IT firms should avoid putting women on night shifts: Karnataka assembly panel | india-news | Hindustan Times
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IT firms should avoid putting women on night shifts: Karnataka assembly panel

The Karnataka assembly’s child and women committee has suggested that information technology firms in the state should avoid assigning women on night shifts citing their responsibilities at home as one of the reasons behind its recommendation.

india Updated: Apr 02, 2017 20:41 IST
Vikram Gopal
The Karnataka assembly’s child and women committee has suggested that IT firms should avoid assigning women on night shifts citing their responsibilities at home.
The Karnataka assembly’s child and women committee has suggested that IT firms should avoid assigning women on night shifts citing their responsibilities at home.(Getty Images/iStockphoto)

The Karnataka assembly’s child and women committee has suggested that information technology firms in the state should avoid assigning women on night shifts citing their responsibilities at home as one of the reasons behind its recommendation.

Congress legislator NA Harris, who heads the panel, told Hindustan Times that the panel had only suggested that if women so wish, they should be allowed to work in day shifts. The recommendation was tabled on Monday.

“We have not recommended a ban on night shifts. We have only said that if women demand to be employed in day shifts, employers should oblige,” Harris said.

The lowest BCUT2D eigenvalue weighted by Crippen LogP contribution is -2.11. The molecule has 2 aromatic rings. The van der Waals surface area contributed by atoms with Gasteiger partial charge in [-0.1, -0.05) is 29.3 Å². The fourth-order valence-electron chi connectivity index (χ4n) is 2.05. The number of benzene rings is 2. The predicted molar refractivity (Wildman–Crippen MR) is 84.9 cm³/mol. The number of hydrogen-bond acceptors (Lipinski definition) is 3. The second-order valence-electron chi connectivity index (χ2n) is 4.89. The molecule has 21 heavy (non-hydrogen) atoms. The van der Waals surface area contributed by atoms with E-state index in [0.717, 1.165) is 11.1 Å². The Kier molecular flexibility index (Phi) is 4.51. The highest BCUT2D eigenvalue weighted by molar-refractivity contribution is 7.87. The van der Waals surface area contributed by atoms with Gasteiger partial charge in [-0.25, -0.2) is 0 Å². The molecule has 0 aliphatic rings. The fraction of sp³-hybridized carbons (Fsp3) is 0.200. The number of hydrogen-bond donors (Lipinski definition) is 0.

However, in doing so, the panel is going against the state government’s initiative last year, when it eased curbs on employing women on night shifts by amending the Shops and Commercial Establishments Act and the Factories Act.

State labour minister Santosh Lad said the labour department had made stringent regulations regarding the conditions under which women could be assigned night shifts. “The government cannot go beyond that because Bengaluru is a cosmopolitan city and the nature of the jobs available now are such that night shift will be unavoidable.”

Nasscom expressed its displeasure over the recommendation and the industry body’s president R Chandrashekhar said concerns regarding women’s safety have been addressed by companies.

“As regards the responsibilities of individuals towards their families, I do not think it is appropriate for the state to legislate on that,” Chandrashekhar said.

KS Vimala, president of the Janawadi Mahila Sanghatane, said if women who are lactating, in advanced stages of pregnancy or have any other problems demand for day shifts, it should be done.

“However, if it is a concern of safety, surely those concerns should be gender neutral. It’s not just women who face security issues while commuting at night,” Vimala said.

Vimala said efforts should be made to provide women with other facilities that have been mandated, like creches at places of work, instead. “These are more important issues, and ones that need immediate attention.”

However, some women said the recommendation of the panel would help them.

Ashima Aggarwal, who works in the IT section of a foreign bank, said there were issues with work timings for women with children.

“Our shifts match the timings of foreign clients and, hence, are not suitable for women with small children. In such cases, women should be allowed to work in day shifts,” Aggarwal said.

Aggarwal said she has hardly come across instances where facilities such as creches have been provided to women employees. “Having such facilities will help, of course,” she added.